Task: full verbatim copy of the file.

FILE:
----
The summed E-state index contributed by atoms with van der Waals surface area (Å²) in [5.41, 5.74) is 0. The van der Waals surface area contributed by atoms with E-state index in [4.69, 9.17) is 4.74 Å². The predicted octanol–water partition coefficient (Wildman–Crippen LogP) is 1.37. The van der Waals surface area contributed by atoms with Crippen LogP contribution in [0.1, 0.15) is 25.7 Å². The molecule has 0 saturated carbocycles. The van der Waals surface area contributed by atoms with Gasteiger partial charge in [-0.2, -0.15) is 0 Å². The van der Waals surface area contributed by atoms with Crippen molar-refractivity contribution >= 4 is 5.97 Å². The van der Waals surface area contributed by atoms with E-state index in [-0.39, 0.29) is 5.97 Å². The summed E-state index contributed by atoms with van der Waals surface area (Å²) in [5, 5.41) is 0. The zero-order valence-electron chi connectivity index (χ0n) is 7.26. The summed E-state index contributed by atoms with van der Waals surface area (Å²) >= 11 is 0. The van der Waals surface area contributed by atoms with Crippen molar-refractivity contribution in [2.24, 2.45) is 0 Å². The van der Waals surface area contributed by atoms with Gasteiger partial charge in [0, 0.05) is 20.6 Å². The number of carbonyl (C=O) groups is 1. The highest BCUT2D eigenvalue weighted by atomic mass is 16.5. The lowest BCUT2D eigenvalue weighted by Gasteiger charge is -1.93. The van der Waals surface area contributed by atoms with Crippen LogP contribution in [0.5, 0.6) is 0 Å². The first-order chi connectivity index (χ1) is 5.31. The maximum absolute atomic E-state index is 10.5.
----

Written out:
The summed E-state index contributed by atoms with van der Waals surface area (Å²) in [5.41, 5.74) is 0. The van der Waals surface area contributed by atoms with E-state index in [4.69, 9.17) is 4.74 Å². The predicted octanol–water partition coefficient (Wildman–Crippen LogP) is 1.37. The van der Waals surface area contributed by atoms with Crippen LogP contribution in [0.1, 0.15) is 25.7 Å². The molecule has 0 saturated carbocycles. The van der Waals surface area contributed by atoms with Gasteiger partial charge in [-0.2, -0.15) is 0 Å². The van der Waals surface area contributed by atoms with Crippen molar-refractivity contribution >= 4 is 5.97 Å². The van der Waals surface area contributed by atoms with E-state index in [-0.39, 0.29) is 5.97 Å². The summed E-state index contributed by atoms with van der Waals surface area (Å²) in [5, 5.41) is 0. The zero-order valence-electron chi connectivity index (χ0n) is 7.26. The summed E-state index contributed by atoms with van der Waals surface area (Å²) >= 11 is 0. The van der Waals surface area contributed by atoms with Crippen molar-refractivity contribution in [2.24, 2.45) is 0 Å². The van der Waals surface area contributed by atoms with Gasteiger partial charge in [0, 0.05) is 20.6 Å². The number of carbonyl (C=O) groups is 1. The highest BCUT2D eigenvalue weighted by atomic mass is 16.5. The lowest BCUT2D eigenvalue weighted by Gasteiger charge is -1.93. The van der Waals surface area contributed by atoms with Crippen LogP contribution in [0.5, 0.6) is 0 Å². The first-order chi connectivity index (χ1) is 5.31. The maximum absolute atomic E-state index is 10.5.